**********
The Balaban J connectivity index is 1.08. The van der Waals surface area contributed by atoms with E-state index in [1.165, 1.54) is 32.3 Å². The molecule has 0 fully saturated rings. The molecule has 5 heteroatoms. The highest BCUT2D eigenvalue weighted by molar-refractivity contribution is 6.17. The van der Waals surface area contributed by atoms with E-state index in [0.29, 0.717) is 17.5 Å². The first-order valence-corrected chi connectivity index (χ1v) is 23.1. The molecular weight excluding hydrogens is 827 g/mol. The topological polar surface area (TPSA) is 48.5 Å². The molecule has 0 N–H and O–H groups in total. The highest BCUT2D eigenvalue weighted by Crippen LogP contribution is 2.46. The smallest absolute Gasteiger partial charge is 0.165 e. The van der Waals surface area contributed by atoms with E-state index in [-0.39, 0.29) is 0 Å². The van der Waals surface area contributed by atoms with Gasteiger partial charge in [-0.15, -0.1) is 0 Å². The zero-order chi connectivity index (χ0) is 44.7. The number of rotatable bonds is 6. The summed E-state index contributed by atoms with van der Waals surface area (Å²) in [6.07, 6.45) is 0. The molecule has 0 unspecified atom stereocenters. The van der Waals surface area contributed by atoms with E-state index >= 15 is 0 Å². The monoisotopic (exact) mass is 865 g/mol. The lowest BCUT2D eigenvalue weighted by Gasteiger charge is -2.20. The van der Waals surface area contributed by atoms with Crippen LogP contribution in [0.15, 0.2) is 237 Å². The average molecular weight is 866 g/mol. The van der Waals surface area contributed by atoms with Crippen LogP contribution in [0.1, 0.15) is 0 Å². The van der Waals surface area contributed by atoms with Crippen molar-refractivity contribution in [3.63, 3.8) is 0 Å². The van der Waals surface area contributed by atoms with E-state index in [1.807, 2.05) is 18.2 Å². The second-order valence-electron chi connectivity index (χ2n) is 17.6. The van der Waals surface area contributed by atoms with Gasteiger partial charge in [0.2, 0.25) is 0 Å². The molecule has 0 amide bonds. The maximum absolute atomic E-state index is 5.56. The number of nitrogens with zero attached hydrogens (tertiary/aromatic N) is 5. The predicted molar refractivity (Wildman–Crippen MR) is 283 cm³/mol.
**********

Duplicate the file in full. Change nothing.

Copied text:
The Balaban J connectivity index is 1.08. The van der Waals surface area contributed by atoms with E-state index in [1.165, 1.54) is 32.3 Å². The molecule has 0 fully saturated rings. The molecule has 5 heteroatoms. The highest BCUT2D eigenvalue weighted by molar-refractivity contribution is 6.17. The van der Waals surface area contributed by atoms with E-state index in [0.29, 0.717) is 17.5 Å². The first-order valence-corrected chi connectivity index (χ1v) is 23.1. The molecular weight excluding hydrogens is 827 g/mol. The topological polar surface area (TPSA) is 48.5 Å². The molecule has 0 N–H and O–H groups in total. The highest BCUT2D eigenvalue weighted by Crippen LogP contribution is 2.46. The smallest absolute Gasteiger partial charge is 0.165 e. The van der Waals surface area contributed by atoms with E-state index in [-0.39, 0.29) is 0 Å². The van der Waals surface area contributed by atoms with Gasteiger partial charge in [-0.15, -0.1) is 0 Å². The zero-order chi connectivity index (χ0) is 44.7. The number of rotatable bonds is 6. The summed E-state index contributed by atoms with van der Waals surface area (Å²) in [6.07, 6.45) is 0. The molecule has 0 unspecified atom stereocenters. The van der Waals surface area contributed by atoms with E-state index >= 15 is 0 Å². The monoisotopic (exact) mass is 865 g/mol. The lowest BCUT2D eigenvalue weighted by Gasteiger charge is -2.20. The van der Waals surface area contributed by atoms with Crippen LogP contribution in [0.15, 0.2) is 237 Å². The average molecular weight is 866 g/mol. The van der Waals surface area contributed by atoms with Crippen LogP contribution in [0.1, 0.15) is 0 Å². The van der Waals surface area contributed by atoms with Crippen molar-refractivity contribution in [3.63, 3.8) is 0 Å². The van der Waals surface area contributed by atoms with E-state index in [1.807, 2.05) is 18.2 Å². The second-order valence-electron chi connectivity index (χ2n) is 17.6. The van der Waals surface area contributed by atoms with Gasteiger partial charge in [0.2, 0.25) is 0 Å². The molecule has 0 amide bonds. The maximum absolute atomic E-state index is 5.56. The number of nitrogens with zero attached hydrogens (tertiary/aromatic N) is 5. The predicted molar refractivity (Wildman–Crippen MR) is 283 cm³/mol.